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Immigration minister: Government is keeping 'compliant environment' policies despite Windrush

Date of Publication: 
5 September 2018
Summary: 

Caroline Nokes says the policies are an important part of addressing illegal immigration

Immigration minister: Government is keeping 'compliant environment' policies despite Windrush

05 September 2018
EIN

The House of Commons held a number of immigration-related debates yesterday, with MPs debating the Windrush scandal, British citizenship fees for children, and TOEIC visa cancellations of foreign students.

In the debate on the Windrush scandal, the immigration minister Caroline Nokes told MPs that the Government's "compliant environment" was here to stay. The 'compliant environment' is the name used by the Government for what had been widely known as the 'hostile environment' and is the term favoured by Home Secretary Sajid Javid.

Javid said in April: "I don't like the phrase 'hostile'. So the terminology is incorrect and I think it is a phrase that is unhelpful and it doesn't represent our values as country to use that phrase. It is about a compliant environment and it is right that we have a compliant environment."

Yesterday in the Commons, Caroline Nokes said: "The Government's compliant-environment policies, which were, of course, started under the previous Labour Administration, are an important part of our ability to make sure that those who have the right to be here and are entitled to goods, services and benefits can be correctly identified, and, equally, that those who are here illegally can also be identified. This Government do not intend to remove our compliant-environment policies; we believe that ​they provide an important part of our suite to address illegal immigration."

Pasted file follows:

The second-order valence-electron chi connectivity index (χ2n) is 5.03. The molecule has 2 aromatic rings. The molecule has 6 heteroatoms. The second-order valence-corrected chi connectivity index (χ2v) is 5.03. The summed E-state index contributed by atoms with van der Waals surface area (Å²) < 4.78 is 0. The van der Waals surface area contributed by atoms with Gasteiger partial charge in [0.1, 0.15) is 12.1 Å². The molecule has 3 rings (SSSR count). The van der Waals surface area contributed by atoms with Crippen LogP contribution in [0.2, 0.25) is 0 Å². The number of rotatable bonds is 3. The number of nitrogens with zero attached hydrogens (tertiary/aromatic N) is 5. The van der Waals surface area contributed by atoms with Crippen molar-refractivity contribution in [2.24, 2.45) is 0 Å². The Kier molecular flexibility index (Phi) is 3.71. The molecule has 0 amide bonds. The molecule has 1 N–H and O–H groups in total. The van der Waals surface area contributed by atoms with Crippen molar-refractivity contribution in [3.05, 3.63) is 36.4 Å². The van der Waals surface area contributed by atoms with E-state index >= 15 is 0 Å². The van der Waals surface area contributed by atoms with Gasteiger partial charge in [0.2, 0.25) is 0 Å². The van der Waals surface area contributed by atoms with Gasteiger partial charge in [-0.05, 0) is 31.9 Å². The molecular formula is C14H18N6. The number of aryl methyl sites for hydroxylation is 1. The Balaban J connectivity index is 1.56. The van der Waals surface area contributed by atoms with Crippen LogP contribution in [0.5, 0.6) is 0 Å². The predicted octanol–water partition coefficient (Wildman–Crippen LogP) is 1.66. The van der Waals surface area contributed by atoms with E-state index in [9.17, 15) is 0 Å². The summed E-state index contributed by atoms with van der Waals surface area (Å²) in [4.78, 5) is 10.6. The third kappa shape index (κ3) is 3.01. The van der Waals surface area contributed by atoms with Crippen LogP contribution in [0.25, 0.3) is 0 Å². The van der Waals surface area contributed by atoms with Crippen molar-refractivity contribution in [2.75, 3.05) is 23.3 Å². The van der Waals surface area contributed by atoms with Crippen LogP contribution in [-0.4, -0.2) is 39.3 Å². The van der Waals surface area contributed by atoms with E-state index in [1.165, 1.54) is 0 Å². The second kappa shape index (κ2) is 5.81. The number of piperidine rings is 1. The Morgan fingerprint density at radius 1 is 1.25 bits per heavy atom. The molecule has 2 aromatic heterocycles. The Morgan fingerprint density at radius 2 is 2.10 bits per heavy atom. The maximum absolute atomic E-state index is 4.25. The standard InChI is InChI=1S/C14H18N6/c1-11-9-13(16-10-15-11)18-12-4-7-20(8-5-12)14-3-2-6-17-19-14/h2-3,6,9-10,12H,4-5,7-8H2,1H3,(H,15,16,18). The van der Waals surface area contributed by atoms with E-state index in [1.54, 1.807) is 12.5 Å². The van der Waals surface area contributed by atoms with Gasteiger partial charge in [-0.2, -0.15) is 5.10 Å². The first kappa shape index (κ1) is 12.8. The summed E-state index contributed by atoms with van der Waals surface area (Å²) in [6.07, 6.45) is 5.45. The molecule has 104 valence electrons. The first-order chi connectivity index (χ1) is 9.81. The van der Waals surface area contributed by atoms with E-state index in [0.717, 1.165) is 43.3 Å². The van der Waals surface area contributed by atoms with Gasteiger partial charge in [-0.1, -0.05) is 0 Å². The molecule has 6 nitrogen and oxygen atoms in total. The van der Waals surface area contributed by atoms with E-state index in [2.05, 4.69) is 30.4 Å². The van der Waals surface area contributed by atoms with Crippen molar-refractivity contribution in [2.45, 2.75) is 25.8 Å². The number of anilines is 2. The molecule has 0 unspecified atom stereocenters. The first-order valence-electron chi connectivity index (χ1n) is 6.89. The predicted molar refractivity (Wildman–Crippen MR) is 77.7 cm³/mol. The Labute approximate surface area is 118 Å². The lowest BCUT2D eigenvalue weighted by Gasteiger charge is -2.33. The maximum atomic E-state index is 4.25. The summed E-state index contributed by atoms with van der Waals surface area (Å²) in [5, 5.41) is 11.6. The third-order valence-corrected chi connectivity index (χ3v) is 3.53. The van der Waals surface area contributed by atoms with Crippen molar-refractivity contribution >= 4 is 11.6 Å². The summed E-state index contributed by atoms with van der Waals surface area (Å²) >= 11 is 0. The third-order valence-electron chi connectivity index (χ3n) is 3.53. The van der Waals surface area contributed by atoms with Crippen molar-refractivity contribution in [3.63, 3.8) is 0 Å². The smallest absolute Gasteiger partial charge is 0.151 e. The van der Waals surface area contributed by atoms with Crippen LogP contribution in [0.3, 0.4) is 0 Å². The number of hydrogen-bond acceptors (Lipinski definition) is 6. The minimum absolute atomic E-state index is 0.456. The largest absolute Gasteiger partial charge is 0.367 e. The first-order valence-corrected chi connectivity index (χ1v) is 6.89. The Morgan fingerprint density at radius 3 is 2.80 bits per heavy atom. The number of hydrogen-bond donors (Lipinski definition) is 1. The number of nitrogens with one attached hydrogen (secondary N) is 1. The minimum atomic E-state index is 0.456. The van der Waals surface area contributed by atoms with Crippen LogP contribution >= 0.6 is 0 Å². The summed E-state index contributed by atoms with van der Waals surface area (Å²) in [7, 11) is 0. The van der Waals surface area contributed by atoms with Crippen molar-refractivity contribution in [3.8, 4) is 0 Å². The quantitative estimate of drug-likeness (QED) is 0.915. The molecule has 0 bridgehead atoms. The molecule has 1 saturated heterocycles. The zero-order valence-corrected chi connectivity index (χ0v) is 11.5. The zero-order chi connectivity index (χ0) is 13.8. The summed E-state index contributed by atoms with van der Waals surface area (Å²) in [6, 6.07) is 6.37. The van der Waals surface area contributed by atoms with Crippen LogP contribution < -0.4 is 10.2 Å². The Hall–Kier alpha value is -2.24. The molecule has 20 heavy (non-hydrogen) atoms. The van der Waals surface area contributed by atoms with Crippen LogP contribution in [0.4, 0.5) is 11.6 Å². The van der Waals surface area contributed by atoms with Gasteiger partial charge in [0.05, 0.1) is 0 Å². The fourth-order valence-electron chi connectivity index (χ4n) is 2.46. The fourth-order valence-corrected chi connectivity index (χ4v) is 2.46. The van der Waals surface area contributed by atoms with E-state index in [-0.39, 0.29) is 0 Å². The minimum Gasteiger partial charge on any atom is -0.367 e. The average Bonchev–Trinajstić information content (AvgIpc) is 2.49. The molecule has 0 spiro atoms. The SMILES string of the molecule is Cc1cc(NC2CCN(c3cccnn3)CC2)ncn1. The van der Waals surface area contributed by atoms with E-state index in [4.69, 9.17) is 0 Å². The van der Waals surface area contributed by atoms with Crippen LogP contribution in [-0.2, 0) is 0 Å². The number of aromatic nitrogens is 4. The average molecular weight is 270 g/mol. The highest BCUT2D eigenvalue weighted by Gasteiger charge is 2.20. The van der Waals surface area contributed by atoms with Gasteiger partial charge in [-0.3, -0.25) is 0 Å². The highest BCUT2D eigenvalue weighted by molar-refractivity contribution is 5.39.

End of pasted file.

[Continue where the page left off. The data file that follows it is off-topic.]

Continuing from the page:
Nokes said reducing immigration to "sustainable levels" was an "absolutely imperative" and "[a]s part of that, we have a compliant environment, which makes sure that people who are in this country illegally are not entitled to access the benefits and services that those who are here legally can."

Labour's Shadow Home Secretary Diane Abbott accused the Government of a mere rebranding of the hostile environment policies that had caused the Windrush scandal.

Abbott told the Commons: "We learned from newspaper reports that the Government are losing the majority of their appeals in immigration cases. They are still trying to deport thousands of people who are entitled to be here. The Windrush scandal lives, even while some of its victims have died. This scandal is due to the Government's hostile environment policy, which is supported by the entire Government, including the Home Secretary, who has tried to rebrand it. Ministers need to abandon the hostile environment policy. Unless and until they do, the reek of the Windrush scandal will forever be associated with the Home Secretary and this Government, not just here in Britain but throughout the Commonwealth."

Joanna Cherry, the SNP's Justice and Home Affairs spokesperson, agreed and asked: "When will the Home Secretary respond to calls from the Scottish National party and others, which we have heard today, for a full and proper revisiting of the hostile environment policy, which led to this scandal and which may yet lead to others?"

Labour's Yvette Cooper and Wes Streeting both called for the reintroduction of immigration appeal rights.

Cooper said: "Does not the Minister recognise that, in Windrush cases, people lost their homes, their residency and citizenship rights, their healthcare rights and their jobs because the Home Office got decisions wrong and there was no right of appeal and no independent checks and balances? Does she not recognise that, if we are to have any chance of preventing Windrush injustices from happening again, there needs to be the restoration of immigration appeal rights?"

Streeting asked the immigration minister: "Why will she not reinstate the appeals, as the cross-party Home Affairs Committee suggests, and why will she not genuinely end the hostile environment?"

Caroline Nokes told the debate that that Government deeply regretted what had happened over decades to some of the Windrush generation and it was determined to put it right. A compensation scheme is in place and a 'lessons learned' review by an independent adviser has been commissioned by the Home Secretary.